We were gathered around our friends’ dinner table when the question was asked:
What advice would you give on how to raise a godly child?
We all had raised or were still raising kids. So we threw out answers: always listen when your kids need to talk; don’t show if you’re shocked; be kind; etc.
But as I looked around the table, I knew our answers were only partially right. Because among us sat a mom who had done all the “right” things, yet one of her children is struggling as he transitions from adolescence to adulthood.
Had this mom and dad messed up?
No. Definitely not.
Ultimately we can’t take too much credit nor too much blame for how our kids turn out.
While we can influence them, we can’t make anyone godly, just like we can’t make ourselves godly.
It’s a job for God himself.
The best we can do is pray for help in becoming godly parents.
And even then, the desired outcome for our kids is no sure thing.
Emma is a young girl who volunteers regularly at House of the Harvest. A few weeks ago she took it another step further. She got permission from her school principal to put collection cans in the classrooms so other kids could donate change to buy food for those who needed it.
Last Saturday she turned in over $100 that she and her fellow elementary students had collected. Her initiative and love for others at such a young age amazes me.
But when I look at her, I see others behind her: her mother and grandmother also volunteer regularly, at multiple places and in many ways.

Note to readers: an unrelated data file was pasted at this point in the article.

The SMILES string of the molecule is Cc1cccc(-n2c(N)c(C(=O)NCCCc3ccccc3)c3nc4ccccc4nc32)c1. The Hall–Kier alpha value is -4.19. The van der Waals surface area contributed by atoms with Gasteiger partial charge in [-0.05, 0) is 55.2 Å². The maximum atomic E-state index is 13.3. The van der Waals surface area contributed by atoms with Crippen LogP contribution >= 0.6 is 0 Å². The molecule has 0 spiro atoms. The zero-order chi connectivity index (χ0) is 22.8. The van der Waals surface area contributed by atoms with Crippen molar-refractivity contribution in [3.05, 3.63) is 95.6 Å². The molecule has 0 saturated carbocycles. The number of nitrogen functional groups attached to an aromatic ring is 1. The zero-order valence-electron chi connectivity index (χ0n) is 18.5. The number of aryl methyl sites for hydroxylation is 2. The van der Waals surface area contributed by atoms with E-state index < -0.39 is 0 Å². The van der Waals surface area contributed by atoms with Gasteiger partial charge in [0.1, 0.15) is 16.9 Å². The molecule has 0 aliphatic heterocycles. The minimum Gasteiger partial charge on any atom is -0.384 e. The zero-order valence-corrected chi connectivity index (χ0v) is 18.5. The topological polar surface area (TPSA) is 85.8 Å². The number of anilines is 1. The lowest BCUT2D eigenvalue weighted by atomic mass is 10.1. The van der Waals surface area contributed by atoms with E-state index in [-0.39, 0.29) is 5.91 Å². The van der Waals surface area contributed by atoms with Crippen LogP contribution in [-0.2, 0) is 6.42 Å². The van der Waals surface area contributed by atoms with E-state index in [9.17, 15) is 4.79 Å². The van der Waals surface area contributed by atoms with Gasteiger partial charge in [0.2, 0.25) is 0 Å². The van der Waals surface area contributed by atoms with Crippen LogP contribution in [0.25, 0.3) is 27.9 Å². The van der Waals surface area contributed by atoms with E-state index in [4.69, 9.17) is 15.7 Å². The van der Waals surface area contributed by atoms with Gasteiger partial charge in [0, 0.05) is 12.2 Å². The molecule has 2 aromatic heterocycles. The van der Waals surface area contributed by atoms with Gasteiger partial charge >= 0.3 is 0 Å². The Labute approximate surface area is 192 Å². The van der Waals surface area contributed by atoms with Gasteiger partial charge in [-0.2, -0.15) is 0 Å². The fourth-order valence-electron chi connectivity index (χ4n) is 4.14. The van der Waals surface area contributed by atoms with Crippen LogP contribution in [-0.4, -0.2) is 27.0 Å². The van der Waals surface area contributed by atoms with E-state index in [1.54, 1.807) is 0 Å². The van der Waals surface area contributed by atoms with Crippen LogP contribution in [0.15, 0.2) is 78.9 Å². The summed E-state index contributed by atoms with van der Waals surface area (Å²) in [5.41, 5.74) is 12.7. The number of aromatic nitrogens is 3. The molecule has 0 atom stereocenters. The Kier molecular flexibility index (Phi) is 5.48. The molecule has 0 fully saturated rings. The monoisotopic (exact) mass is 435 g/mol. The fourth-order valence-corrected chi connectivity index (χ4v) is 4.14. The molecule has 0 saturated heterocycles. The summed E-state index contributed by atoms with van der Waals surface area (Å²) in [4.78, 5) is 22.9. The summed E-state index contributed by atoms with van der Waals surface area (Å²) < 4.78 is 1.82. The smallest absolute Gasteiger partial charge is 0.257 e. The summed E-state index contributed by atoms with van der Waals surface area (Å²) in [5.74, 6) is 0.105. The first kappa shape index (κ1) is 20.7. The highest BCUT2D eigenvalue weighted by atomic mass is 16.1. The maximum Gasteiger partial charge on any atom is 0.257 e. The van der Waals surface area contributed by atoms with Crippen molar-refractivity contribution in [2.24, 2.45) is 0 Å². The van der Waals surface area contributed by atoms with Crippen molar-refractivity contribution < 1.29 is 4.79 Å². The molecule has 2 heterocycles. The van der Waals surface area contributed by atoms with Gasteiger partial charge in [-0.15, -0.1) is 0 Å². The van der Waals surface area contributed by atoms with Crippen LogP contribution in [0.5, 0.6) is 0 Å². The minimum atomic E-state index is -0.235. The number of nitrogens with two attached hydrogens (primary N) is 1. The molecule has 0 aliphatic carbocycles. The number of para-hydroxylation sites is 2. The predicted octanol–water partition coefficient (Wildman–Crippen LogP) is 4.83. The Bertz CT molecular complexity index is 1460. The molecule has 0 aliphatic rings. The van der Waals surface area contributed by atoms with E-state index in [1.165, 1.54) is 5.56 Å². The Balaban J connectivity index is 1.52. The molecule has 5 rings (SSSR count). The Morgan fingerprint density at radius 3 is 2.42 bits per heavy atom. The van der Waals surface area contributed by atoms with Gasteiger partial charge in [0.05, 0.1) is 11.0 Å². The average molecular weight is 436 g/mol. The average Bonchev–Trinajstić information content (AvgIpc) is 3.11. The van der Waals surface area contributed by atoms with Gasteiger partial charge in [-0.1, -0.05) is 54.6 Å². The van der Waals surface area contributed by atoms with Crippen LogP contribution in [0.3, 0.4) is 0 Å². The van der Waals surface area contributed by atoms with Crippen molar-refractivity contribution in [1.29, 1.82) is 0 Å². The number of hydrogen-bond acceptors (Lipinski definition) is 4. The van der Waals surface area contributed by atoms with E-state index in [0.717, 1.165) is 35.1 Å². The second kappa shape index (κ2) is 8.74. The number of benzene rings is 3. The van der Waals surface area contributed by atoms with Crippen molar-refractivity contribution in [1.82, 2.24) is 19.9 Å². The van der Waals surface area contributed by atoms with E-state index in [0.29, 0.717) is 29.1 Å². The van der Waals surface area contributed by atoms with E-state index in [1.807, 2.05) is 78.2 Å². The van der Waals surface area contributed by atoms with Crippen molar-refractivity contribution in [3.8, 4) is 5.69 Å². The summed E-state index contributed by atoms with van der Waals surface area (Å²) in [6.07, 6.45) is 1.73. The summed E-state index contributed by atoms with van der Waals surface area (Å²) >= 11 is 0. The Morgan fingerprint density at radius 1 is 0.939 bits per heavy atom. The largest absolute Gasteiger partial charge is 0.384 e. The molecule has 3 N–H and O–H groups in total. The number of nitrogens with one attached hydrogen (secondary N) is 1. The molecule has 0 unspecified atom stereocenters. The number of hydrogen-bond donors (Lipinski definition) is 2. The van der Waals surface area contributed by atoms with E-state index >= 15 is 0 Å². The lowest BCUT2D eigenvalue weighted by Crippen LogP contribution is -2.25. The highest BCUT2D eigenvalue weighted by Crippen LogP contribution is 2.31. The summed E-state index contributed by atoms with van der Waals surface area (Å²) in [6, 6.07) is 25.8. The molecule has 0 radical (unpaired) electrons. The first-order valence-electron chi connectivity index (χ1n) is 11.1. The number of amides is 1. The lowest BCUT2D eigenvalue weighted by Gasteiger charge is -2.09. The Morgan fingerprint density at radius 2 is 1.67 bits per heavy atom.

The daughter is doing what she sees modeled before her.
- If we want to raise a child that cares about the poor, then we need to care about the poor.
- If we want them to be kind to others, then we show kindness to others (including to them).
- If we want them to love Jesus, then we start by loving Jesus ourselves.
Does that guarantee a godly child?
If we plant the seeds and water the plants and fertilize the soil, we still can’t make anything grow.
True growth takes supernatural powers that we lack.
But we can help by allowing God to change us.
Not only for the good of our children. But for the good of ourselves. For the good of others. And to the glory and by the grace of God.
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What advice would you give on how to raise a godly child? Please share in the comments.
- On the blog – January 2016
- Links, books, and other things I love – February 2016